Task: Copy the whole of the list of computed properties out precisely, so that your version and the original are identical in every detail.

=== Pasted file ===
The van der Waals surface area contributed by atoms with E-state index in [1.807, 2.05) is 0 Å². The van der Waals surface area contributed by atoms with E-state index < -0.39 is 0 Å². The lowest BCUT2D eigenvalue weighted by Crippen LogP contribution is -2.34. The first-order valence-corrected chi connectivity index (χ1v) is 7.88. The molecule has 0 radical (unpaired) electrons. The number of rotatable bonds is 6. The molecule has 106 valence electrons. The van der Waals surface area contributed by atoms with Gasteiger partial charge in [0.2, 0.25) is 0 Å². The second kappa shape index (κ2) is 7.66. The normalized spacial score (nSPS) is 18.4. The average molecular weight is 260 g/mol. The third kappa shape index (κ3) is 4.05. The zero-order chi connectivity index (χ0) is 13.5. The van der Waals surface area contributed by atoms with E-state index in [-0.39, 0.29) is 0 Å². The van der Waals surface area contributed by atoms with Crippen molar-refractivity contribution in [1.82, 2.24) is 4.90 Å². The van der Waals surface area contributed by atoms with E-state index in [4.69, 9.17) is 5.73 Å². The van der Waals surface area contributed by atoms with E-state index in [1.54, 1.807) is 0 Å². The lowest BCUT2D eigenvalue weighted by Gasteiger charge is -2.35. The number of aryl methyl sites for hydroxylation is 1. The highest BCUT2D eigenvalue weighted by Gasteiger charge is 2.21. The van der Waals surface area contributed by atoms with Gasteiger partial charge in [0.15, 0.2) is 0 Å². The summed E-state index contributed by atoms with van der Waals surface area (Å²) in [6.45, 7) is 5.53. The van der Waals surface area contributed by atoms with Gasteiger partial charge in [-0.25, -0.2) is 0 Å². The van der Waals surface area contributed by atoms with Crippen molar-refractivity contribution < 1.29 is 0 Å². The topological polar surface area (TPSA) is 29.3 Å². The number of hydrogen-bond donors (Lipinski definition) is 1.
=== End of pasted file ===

The van der Waals surface area contributed by atoms with E-state index in [1.807, 2.05) is 0 Å². The van der Waals surface area contributed by atoms with E-state index < -0.39 is 0 Å². The lowest BCUT2D eigenvalue weighted by Crippen LogP contribution is -2.34. The first-order valence-corrected chi connectivity index (χ1v) is 7.88. The molecule has 0 radical (unpaired) electrons. The number of rotatable bonds is 6. The molecule has 106 valence electrons. The van der Waals surface area contributed by atoms with Gasteiger partial charge in [0.2, 0.25) is 0 Å². The second kappa shape index (κ2) is 7.66. The normalized spacial score (nSPS) is 18.4. The average molecular weight is 260 g/mol. The third kappa shape index (κ3) is 4.05. The zero-order chi connectivity index (χ0) is 13.5. The van der Waals surface area contributed by atoms with E-state index in [-0.39, 0.29) is 0 Å². The van der Waals surface area contributed by atoms with Crippen molar-refractivity contribution in [1.82, 2.24) is 4.90 Å². The van der Waals surface area contributed by atoms with E-state index in [4.69, 9.17) is 5.73 Å². The van der Waals surface area contributed by atoms with E-state index in [1.54, 1.807) is 0 Å². The lowest BCUT2D eigenvalue weighted by Gasteiger charge is -2.35. The number of aryl methyl sites for hydroxylation is 1. The highest BCUT2D eigenvalue weighted by Gasteiger charge is 2.21. The van der Waals surface area contributed by atoms with Gasteiger partial charge in [0.15, 0.2) is 0 Å². The summed E-state index contributed by atoms with van der Waals surface area (Å²) in [6.45, 7) is 5.53. The van der Waals surface area contributed by atoms with Gasteiger partial charge in [-0.25, -0.2) is 0 Å². The van der Waals surface area contributed by atoms with Crippen molar-refractivity contribution < 1.29 is 0 Å². The topological polar surface area (TPSA) is 29.3 Å². The number of hydrogen-bond donors (Lipinski definition) is 1.